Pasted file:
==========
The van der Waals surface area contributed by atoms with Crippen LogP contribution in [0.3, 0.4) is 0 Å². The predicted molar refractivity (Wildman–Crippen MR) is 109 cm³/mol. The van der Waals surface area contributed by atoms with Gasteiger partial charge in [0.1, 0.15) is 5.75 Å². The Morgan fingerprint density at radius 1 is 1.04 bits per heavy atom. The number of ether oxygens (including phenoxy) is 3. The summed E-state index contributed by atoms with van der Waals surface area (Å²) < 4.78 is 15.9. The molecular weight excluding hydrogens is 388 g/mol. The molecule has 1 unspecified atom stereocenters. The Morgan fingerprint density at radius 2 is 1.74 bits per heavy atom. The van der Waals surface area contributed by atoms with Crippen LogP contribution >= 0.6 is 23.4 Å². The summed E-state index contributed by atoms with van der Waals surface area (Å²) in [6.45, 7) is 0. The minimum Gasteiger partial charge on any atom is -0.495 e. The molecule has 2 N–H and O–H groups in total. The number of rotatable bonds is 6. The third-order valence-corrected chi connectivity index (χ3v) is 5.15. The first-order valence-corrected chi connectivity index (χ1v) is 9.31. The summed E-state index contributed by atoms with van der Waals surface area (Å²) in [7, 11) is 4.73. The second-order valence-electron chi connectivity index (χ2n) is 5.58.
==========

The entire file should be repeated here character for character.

The van der Waals surface area contributed by atoms with Crippen LogP contribution in [0.3, 0.4) is 0 Å². The predicted molar refractivity (Wildman–Crippen MR) is 109 cm³/mol. The van der Waals surface area contributed by atoms with Gasteiger partial charge in [0.1, 0.15) is 5.75 Å². The Morgan fingerprint density at radius 1 is 1.04 bits per heavy atom. The number of ether oxygens (including phenoxy) is 3. The summed E-state index contributed by atoms with van der Waals surface area (Å²) < 4.78 is 15.9. The molecular weight excluding hydrogens is 388 g/mol. The molecule has 1 unspecified atom stereocenters. The Morgan fingerprint density at radius 2 is 1.74 bits per heavy atom. The van der Waals surface area contributed by atoms with Crippen LogP contribution >= 0.6 is 23.4 Å². The summed E-state index contributed by atoms with van der Waals surface area (Å²) in [6.45, 7) is 0. The minimum Gasteiger partial charge on any atom is -0.495 e. The molecule has 2 N–H and O–H groups in total. The number of rotatable bonds is 6. The third-order valence-corrected chi connectivity index (χ3v) is 5.15. The first-order valence-corrected chi connectivity index (χ1v) is 9.31. The summed E-state index contributed by atoms with van der Waals surface area (Å²) in [7, 11) is 4.73. The second-order valence-electron chi connectivity index (χ2n) is 5.58.